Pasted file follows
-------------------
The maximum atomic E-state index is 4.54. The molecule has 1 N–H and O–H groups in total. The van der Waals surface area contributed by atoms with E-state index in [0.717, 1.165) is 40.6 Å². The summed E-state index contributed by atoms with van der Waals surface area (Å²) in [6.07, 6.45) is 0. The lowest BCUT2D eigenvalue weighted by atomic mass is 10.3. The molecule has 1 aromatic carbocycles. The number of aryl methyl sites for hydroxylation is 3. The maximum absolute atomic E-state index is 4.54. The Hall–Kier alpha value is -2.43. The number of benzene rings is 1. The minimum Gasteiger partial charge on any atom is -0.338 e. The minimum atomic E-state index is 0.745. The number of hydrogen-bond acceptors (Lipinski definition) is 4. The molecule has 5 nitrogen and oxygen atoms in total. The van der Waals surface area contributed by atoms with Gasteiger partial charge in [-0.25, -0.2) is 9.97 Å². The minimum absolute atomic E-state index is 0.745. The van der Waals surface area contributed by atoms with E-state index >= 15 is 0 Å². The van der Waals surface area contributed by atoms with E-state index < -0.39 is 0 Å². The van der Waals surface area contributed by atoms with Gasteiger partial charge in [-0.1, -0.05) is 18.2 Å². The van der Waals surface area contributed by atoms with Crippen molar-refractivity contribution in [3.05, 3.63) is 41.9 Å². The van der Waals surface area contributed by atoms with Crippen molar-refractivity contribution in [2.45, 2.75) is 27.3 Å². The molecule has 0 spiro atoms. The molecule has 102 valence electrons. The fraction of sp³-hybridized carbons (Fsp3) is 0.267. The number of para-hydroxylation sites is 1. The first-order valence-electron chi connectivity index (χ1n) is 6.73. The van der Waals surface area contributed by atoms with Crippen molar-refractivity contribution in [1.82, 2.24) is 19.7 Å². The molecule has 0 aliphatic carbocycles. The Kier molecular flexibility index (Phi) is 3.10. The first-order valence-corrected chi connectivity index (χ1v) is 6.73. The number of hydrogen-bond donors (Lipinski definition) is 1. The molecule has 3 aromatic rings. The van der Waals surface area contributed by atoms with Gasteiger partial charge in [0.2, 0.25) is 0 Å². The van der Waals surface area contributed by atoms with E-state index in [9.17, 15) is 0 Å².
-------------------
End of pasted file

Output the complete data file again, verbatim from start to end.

The maximum atomic E-state index is 4.54. The molecule has 1 N–H and O–H groups in total. The van der Waals surface area contributed by atoms with E-state index in [0.717, 1.165) is 40.6 Å². The summed E-state index contributed by atoms with van der Waals surface area (Å²) in [6.07, 6.45) is 0. The lowest BCUT2D eigenvalue weighted by atomic mass is 10.3. The molecule has 1 aromatic carbocycles. The number of aryl methyl sites for hydroxylation is 3. The maximum absolute atomic E-state index is 4.54. The Hall–Kier alpha value is -2.43. The number of benzene rings is 1. The minimum Gasteiger partial charge on any atom is -0.338 e. The minimum atomic E-state index is 0.745. The number of hydrogen-bond acceptors (Lipinski definition) is 4. The molecule has 5 nitrogen and oxygen atoms in total. The van der Waals surface area contributed by atoms with Gasteiger partial charge in [-0.25, -0.2) is 9.97 Å². The minimum absolute atomic E-state index is 0.745. The van der Waals surface area contributed by atoms with E-state index >= 15 is 0 Å². The van der Waals surface area contributed by atoms with E-state index < -0.39 is 0 Å². The van der Waals surface area contributed by atoms with Gasteiger partial charge in [-0.1, -0.05) is 18.2 Å². The van der Waals surface area contributed by atoms with Crippen molar-refractivity contribution in [3.05, 3.63) is 41.9 Å². The van der Waals surface area contributed by atoms with Crippen molar-refractivity contribution in [2.45, 2.75) is 27.3 Å². The molecule has 0 spiro atoms. The molecule has 102 valence electrons. The fraction of sp³-hybridized carbons (Fsp3) is 0.267. The number of para-hydroxylation sites is 1. The first-order valence-electron chi connectivity index (χ1n) is 6.73. The van der Waals surface area contributed by atoms with Crippen molar-refractivity contribution in [1.82, 2.24) is 19.7 Å². The molecule has 0 aliphatic carbocycles. The Kier molecular flexibility index (Phi) is 3.10. The first-order valence-corrected chi connectivity index (χ1v) is 6.73. The number of hydrogen-bond donors (Lipinski definition) is 1. The molecule has 3 aromatic rings. The van der Waals surface area contributed by atoms with Gasteiger partial charge in [0.2, 0.25) is 0 Å². The van der Waals surface area contributed by atoms with E-state index in [9.17, 15) is 0 Å².